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HAMLET

HAMLET

 

With the fast and furious rehearsal schedule, it has taken a little longer than usual to get the blog up and running. There is a palpable sense of excitement in the air, though whether that it is to do with the somewhat unconventional stage furniture that has emerged in the performance space in the Hall is up for discussion…

It is not the purpose of this blog to give away spoilers for what should be a different and exciting version of one of Shakespeare’s greatest plays (some scholars consider Hamlet to be the finest play ever written in the English language), but suffice it to say that, after the majority of students voted to attempt this mammoth text and vast philosophical treatise, it was a real challenge to devise a way in which all 60 actors (let alone the wonderful crew of at least ten sixth formers helping with all the vital technical demands) could be included and could bring a fresh take on a play which has become synonymous with the essence of English Literature.

And so we bring a text written 400 years ago forward to our time and, as ever, it appears just as relevant. The treatment of women, deceit, political manoeuvring, the Oedipus complex, and much, more has taken on new life in the guise of 70 sixth formers with a thirst to tell the tale anew. As ever, such enthusiasm and sheer guts are an inspiration, however crazy it actually is to attempt this mother of all plays in a 12-day timeframe from first rehearsal to last performance.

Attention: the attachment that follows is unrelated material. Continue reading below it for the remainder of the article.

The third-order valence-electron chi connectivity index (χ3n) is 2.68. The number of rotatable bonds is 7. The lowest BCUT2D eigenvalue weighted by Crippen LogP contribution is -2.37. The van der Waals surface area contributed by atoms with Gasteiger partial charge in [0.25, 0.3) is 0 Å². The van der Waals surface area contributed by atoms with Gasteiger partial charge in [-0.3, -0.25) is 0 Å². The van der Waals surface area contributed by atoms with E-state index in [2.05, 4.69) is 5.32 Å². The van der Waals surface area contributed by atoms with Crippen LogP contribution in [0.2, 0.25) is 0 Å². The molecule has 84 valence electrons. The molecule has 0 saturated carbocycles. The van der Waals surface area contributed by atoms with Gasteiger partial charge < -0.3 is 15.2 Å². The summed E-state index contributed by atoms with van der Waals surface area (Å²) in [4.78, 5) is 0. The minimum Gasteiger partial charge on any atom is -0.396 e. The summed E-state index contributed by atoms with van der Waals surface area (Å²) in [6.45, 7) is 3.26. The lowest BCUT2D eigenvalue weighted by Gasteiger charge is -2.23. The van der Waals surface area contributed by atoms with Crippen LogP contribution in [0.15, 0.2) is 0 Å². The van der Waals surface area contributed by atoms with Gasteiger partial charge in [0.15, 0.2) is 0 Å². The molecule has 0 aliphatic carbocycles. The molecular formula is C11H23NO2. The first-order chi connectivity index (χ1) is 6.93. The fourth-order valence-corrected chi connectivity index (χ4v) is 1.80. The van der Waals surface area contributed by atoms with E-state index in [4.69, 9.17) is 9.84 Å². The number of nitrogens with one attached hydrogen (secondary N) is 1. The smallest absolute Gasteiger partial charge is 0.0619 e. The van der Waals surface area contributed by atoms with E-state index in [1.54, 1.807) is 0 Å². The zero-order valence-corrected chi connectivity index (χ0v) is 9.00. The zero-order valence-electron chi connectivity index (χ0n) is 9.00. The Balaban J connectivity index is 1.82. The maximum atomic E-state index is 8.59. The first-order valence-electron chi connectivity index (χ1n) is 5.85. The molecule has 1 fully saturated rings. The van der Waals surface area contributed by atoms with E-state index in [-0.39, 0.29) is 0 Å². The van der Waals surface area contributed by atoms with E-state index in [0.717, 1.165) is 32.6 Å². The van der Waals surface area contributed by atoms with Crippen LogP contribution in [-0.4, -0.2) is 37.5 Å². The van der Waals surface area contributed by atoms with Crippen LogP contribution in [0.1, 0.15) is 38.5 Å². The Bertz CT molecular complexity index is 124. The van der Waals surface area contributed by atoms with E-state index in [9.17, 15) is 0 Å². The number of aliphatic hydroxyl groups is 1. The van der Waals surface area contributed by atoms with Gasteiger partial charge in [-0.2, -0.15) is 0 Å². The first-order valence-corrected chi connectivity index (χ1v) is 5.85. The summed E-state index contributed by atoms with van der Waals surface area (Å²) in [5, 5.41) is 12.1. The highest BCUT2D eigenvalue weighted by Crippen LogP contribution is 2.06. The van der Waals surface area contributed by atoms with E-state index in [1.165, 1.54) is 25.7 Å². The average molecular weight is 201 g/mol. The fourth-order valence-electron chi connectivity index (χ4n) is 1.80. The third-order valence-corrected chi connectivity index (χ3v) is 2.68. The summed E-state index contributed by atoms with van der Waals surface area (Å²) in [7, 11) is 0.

Please come and support the students at 7pm this Thursday, Friday and Saturday. Tickets can be booked using the ticketsource button on the parent portal page. As furious as Julius Caesar, Hamlet also gives you a three-angled perspective on the story, and although that story is longer (cut down from four hours to two hours and ten minutes of theatre), it leaves us all with just as many questions about the human condition. What could be more telling than to have these shown to us by such talented young actors?

The trailer (trailed by George Penny) is a treat and gives some idea of the violence of the plot: the subtleties of debate, and even the comedic elements, however dark, are kept for performance. 

 

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